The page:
U.S. Department of Energy - Energy Efficiency and Renewable Energy
Federal Energy Management Program
Financing for Utility Energy Service Contracts
Financing is a significant portion of utility energy service contract (UESC) costs. Experience shows several things the Federal Government can do to get the best value by reducing UESC financial transaction costs and interest.
Interest rates are based on the sum of an index rate on the date the transaction is signed and a "premium" or "adders" usually measured in basis points where 100 basis points is equal to 1%. The premium reflects the costs of obtaining the financing under prevailing market conditions, financial risk, transaction costs, and profit for the finance company.
The cost of financing varies depending upon a number of factors. Optimizing one or more of these factors can reduce interest rates in favor of Federal agencies. Factors include:
- Term of financing
- Amount of financing
- Utility bond rating/financial status of contractors
- Perceived performance risk
- Contractual provisions
- Pertinence to agency mission
- Type and complexity of project
- Perceived risk to the finance company.
Utility companies recover transaction costs and overhead as a separate finance charge, or more rarely in the premium. The final result is a premium that typically adds 100 to 250 basis points (1.0% to 2.5%) to the base index rate.
Financial transaction costs (and the margin to cover them) have decreased as more Federal agencies use the same basic contractual forms and clauses, and as finance companies become more familiar with the constraints and uniqueness of funding Federal energy projects.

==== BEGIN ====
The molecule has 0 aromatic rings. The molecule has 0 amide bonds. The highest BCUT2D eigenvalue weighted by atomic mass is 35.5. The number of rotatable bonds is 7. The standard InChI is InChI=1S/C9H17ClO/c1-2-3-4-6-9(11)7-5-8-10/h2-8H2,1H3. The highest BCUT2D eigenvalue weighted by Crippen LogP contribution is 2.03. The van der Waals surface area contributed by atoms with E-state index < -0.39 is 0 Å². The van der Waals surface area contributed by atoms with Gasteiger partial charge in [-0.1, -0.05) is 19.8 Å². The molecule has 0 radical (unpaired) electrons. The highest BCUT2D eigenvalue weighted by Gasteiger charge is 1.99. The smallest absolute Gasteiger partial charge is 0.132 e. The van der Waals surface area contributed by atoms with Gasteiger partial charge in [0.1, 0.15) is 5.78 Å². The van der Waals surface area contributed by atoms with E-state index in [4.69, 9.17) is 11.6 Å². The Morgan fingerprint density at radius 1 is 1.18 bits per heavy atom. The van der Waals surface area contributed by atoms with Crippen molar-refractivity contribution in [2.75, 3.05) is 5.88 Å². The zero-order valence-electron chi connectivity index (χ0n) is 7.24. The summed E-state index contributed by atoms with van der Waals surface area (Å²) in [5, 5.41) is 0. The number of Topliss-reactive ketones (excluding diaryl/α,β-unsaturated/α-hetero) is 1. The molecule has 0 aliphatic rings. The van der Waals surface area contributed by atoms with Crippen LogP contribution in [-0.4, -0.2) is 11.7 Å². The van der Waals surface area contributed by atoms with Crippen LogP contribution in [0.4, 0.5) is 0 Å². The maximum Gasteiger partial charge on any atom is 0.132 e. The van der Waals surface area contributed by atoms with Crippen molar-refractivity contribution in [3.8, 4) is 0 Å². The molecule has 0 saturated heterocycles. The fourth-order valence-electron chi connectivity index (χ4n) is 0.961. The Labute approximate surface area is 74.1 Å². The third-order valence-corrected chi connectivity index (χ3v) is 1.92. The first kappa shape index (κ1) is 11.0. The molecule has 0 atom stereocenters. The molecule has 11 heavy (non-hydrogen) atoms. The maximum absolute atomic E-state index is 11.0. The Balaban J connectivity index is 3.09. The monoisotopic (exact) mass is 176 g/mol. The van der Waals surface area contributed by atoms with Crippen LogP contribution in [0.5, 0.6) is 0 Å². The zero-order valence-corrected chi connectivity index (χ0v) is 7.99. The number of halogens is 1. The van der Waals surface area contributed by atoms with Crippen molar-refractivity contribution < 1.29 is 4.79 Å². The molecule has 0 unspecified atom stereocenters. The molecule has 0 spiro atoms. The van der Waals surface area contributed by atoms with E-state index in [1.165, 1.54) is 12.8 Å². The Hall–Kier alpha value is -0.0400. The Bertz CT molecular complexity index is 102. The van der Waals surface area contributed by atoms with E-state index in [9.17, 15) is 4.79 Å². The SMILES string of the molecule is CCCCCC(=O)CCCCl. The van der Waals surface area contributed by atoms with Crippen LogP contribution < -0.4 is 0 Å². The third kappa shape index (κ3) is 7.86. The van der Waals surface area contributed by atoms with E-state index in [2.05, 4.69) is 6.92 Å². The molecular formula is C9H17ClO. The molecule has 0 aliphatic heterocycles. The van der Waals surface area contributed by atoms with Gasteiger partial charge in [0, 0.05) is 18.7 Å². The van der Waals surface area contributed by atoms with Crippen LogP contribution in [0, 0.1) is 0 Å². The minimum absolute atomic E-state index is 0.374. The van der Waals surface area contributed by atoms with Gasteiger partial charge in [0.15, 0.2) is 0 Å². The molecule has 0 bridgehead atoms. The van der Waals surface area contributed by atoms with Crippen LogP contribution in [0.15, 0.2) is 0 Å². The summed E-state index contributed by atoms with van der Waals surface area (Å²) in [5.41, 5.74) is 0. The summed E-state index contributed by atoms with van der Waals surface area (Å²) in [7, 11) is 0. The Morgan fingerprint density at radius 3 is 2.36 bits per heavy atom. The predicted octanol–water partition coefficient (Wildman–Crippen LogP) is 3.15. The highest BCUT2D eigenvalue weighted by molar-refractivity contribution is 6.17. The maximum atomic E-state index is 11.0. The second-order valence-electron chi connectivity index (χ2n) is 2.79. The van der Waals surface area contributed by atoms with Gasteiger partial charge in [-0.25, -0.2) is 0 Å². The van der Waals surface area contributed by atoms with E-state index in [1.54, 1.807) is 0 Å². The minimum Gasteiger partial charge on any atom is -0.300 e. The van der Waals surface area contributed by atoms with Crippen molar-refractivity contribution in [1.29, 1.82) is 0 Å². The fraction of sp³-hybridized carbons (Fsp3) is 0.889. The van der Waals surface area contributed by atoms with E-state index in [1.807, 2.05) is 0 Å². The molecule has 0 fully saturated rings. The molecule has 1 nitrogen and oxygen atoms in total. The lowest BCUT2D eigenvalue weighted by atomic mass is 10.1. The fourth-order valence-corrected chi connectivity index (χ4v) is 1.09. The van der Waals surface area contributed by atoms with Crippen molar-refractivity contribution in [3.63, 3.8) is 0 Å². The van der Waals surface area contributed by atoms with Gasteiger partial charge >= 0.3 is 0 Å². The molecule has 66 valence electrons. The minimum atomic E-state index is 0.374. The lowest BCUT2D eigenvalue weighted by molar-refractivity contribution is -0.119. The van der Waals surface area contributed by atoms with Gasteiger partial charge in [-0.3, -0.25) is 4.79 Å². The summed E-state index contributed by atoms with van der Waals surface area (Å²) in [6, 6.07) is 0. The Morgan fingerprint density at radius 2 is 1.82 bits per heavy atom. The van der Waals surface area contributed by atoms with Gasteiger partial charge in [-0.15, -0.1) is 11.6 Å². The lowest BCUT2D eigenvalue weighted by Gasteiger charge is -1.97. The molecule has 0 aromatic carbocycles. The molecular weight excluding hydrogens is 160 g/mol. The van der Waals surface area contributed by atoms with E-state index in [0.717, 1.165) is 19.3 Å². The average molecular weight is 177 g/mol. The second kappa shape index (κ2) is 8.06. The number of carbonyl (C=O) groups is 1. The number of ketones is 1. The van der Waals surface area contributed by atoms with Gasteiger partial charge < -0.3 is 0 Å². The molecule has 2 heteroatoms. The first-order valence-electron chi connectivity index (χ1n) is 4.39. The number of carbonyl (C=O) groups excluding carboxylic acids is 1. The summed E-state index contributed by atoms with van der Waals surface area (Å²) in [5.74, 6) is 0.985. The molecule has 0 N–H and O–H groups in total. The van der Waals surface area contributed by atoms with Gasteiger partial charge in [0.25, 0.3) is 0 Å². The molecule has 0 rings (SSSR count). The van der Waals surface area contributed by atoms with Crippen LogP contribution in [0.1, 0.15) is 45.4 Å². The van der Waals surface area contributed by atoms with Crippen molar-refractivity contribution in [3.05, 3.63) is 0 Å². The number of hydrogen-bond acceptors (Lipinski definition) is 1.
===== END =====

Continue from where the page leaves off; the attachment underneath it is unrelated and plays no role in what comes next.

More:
All other things being equal, using standard, acceptable contract terms and conditions reduces the perception of risk, shortens approval time, and reduces transaction costs.
Fluctuations in the financial markets affect premiums and index rates. For example, the current trend includes falling index rates offset by higher premiums due to a more conservative and restricted corporate credit market. This may continue as long as current concerns about the economy persist.
Until recently, the base index for utility energy service contract finance rates was the U.S. Treasury bill (T-bill) rate for a time period approximating that of the loan. In 2001, the finance community indicated that the international "swap rate" was preferred because it best reflects the cost of money on the markets where these projects must compete for financing.
The financial market for UESC projects is very different from consumer loan markets (e.g., home mortgages). This is a very limited, structured market. If the finance company is required to use a T-bill rate and it is lower than the prevailing swap rate (which better reflects the market where the project will get financed), the difference will probably be erased by a larger spread.
To track T-bill and swap rates ("interest rate swaps") for different maturity periods, see the Federal Reserve website. You cannot influence the value of an index rate. However, whatever the agreed-upon index rate, the practices discussed in this section could help reduce the premium or adders that go on top of it as well as other financial transaction costs.